Tim Tyson, following the old black spiritual, says it’s blood. Blood Done Sign My Name (2004) centers on the murder of Henry “Dickie” Marrow in Oxford, east North Carolina in May, 1970. Marrow was beaten and shot to death by white merchant Robert Teel and his sons, supposedly for chatting up one of the sons’ wife outside their store. The actual tale of the murder takes up a few pages right in the middle of the book, most of which is historian Tyson’s autobiographical attempt to understand the event in context. He was 10 at the time, friends with another of the killer’s sons.
This is a rightly celebrated book (there’s also a movie). Tyson tells tales like someone raised in a rich oral tradition, which as the son and grandson of preachers he was. He’s at his best when he uses multiple narrative strands to frame each other, patiently weaving together stories and perspectives to create a densely layered reconstruction of a surprisingly complex situation. Tyson is not at his best when he gets impatient and steps outside the narrative to attempt more formal analysis. He has the genre’s understandable but unhelpful tendency to substitute moral preening for rigorous investigation, and like any ideology his liberalism and religiosity default to pat answers too quickly and easily.
I’m currently stuck on a section exemplary of both tendencies (I’m about 2/3 through the book, which I picked up in a thrift store and am reading as an homage to my colleague Peter Murray), so I’m kind of live-blogging here a little bit. Starting about p. 180 in the paperback Tyson sets up a lovely narrative contrast between three men, Robert Teel and two Tysons: Tim’s own father Vernon, Methodist pastor of Oxford, and his notorious second cousin Elias, aka ‘the Gator’. It turns out Teel and Vernon grew up a short distance from each other in virtually identical material circumstances; the same could be said for Gator. Yet they turned out very differently. Tim ponders this:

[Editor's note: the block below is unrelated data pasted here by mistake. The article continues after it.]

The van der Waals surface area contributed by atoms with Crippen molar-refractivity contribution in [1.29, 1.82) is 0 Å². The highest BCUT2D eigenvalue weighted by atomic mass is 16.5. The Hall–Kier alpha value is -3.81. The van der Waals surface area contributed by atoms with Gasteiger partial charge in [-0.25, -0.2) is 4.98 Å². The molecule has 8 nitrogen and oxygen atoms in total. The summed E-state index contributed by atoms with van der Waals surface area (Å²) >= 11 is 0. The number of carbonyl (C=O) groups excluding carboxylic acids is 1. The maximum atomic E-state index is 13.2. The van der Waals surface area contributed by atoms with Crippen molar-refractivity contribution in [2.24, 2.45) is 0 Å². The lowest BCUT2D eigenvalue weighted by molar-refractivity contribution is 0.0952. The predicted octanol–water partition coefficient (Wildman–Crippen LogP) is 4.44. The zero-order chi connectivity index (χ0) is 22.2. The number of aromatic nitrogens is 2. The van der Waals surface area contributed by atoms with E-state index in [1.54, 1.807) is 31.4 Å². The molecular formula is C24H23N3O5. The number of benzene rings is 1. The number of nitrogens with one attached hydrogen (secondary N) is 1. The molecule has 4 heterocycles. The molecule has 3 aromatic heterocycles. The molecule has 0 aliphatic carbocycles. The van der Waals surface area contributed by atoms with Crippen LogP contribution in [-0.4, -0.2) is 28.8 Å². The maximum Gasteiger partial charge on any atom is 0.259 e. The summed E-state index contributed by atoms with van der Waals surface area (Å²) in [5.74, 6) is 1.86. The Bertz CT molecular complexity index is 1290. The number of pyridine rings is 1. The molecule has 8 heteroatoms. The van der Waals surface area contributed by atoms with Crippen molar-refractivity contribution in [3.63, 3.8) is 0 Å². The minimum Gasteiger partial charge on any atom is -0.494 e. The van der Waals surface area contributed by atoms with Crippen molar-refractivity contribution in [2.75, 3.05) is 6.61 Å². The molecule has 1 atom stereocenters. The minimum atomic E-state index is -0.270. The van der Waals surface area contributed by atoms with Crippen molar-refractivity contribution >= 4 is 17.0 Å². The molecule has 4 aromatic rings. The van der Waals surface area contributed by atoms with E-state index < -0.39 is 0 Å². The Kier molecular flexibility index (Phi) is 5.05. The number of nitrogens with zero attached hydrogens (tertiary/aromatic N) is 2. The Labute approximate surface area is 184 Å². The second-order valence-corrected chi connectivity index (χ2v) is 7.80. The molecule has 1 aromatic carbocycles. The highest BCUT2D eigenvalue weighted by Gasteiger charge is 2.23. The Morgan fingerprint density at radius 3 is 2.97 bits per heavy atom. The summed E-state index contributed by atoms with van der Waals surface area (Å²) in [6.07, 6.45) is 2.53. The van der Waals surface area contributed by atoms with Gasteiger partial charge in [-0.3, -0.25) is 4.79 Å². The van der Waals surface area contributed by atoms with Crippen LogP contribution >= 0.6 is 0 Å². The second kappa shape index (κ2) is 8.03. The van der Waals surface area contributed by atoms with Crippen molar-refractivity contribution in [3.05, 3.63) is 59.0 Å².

I have often contemplated the differences between my father and Gerald’s father, and how they shaped our lives. Daddy and Teel were within a year of each other in school and grew up only a few miles apart. Neither of them liked school worth a damn. They wore overalls, ate cornbread and beans, drank their iced tea heavily sweetened, and knew what it was to work hard in the tobacco fields from sunup to sundown. Each of them left eastern North Carolina wanting something better, something more.
Here we have one of those grails of explanatory analysis, the divergent effect from seemingly identical causes. Why, given all the common antecedents, did Robert become an angry, violent racist while Vernon became a decent, humane social activist? Here’s Tim:
The difference between them couldn’t be boiled down to socioeconomic class; neither of their families had a pot to piss in or a window to throw it out of, as the saying went. In fact, while Teel had his G.I. Bill educational benefits to pay his way through any school, my father had to borrow and scrounge. But Daddy went to a liberal arts college founded by the Quakers, where he met pacifists, liberals, radicals of various descriptions, and black people far more educated than himself. More important, he had Reverend Jack Tyson for a father. At the heart of our differences, I think, stand the many-sided visions of Jesus that haunt the South. Although eastern North Carolina was awash in Baptist fundamentalism, the Teel clan did not seem to have had the softening influence of the gospel in their lives, at least not the same gospel that Jack Tyson preached.